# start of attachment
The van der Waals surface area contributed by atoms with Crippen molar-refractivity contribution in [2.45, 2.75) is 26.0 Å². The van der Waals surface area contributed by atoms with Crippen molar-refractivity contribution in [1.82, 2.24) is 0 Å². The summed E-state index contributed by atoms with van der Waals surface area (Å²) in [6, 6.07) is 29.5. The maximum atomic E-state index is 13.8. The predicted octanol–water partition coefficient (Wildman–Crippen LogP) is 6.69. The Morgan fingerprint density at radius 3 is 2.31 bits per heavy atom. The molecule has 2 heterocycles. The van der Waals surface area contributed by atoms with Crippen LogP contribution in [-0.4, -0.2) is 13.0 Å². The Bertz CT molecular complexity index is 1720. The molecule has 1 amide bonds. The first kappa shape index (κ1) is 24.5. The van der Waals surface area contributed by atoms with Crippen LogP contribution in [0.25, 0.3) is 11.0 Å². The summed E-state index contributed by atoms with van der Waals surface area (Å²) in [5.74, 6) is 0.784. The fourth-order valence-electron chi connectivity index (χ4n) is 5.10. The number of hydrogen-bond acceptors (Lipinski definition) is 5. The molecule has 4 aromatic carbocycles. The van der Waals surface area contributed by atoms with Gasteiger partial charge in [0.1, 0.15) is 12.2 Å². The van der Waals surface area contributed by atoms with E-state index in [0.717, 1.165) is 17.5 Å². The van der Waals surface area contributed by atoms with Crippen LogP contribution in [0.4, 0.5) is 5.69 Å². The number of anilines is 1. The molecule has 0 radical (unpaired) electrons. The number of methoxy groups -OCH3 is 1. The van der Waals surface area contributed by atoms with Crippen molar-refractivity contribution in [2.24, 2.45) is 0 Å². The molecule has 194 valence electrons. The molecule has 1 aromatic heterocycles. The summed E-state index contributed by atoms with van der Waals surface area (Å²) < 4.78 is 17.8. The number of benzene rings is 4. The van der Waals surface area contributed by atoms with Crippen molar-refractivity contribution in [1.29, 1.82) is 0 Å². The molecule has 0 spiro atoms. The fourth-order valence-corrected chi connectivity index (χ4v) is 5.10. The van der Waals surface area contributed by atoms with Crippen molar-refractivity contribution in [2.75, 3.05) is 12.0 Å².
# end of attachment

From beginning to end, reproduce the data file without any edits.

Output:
The van der Waals surface area contributed by atoms with Crippen molar-refractivity contribution in [2.45, 2.75) is 26.0 Å². The van der Waals surface area contributed by atoms with Crippen molar-refractivity contribution in [1.82, 2.24) is 0 Å². The summed E-state index contributed by atoms with van der Waals surface area (Å²) in [6, 6.07) is 29.5. The maximum atomic E-state index is 13.8. The predicted octanol–water partition coefficient (Wildman–Crippen LogP) is 6.69. The Morgan fingerprint density at radius 3 is 2.31 bits per heavy atom. The molecule has 2 heterocycles. The van der Waals surface area contributed by atoms with Crippen LogP contribution in [-0.4, -0.2) is 13.0 Å². The Bertz CT molecular complexity index is 1720. The molecule has 1 amide bonds. The first kappa shape index (κ1) is 24.5. The van der Waals surface area contributed by atoms with Crippen LogP contribution in [0.25, 0.3) is 11.0 Å². The summed E-state index contributed by atoms with van der Waals surface area (Å²) in [5.74, 6) is 0.784. The fourth-order valence-electron chi connectivity index (χ4n) is 5.10. The number of hydrogen-bond acceptors (Lipinski definition) is 5. The molecule has 4 aromatic carbocycles. The van der Waals surface area contributed by atoms with Gasteiger partial charge in [0.1, 0.15) is 12.2 Å². The van der Waals surface area contributed by atoms with E-state index in [0.717, 1.165) is 17.5 Å². The van der Waals surface area contributed by atoms with Crippen LogP contribution in [0.4, 0.5) is 5.69 Å². The number of anilines is 1. The molecule has 0 radical (unpaired) electrons. The number of methoxy groups -OCH3 is 1. The van der Waals surface area contributed by atoms with Crippen molar-refractivity contribution in [2.24, 2.45) is 0 Å². The molecule has 194 valence electrons. The molecule has 1 aromatic heterocycles. The summed E-state index contributed by atoms with van der Waals surface area (Å²) < 4.78 is 17.8. The number of benzene rings is 4. The van der Waals surface area contributed by atoms with Crippen molar-refractivity contribution in [1.29, 1.82) is 0 Å². The molecule has 0 spiro atoms. The fourth-order valence-corrected chi connectivity index (χ4v) is 5.10. The van der Waals surface area contributed by atoms with Crippen molar-refractivity contribution in [2.75, 3.05) is 12.0 Å².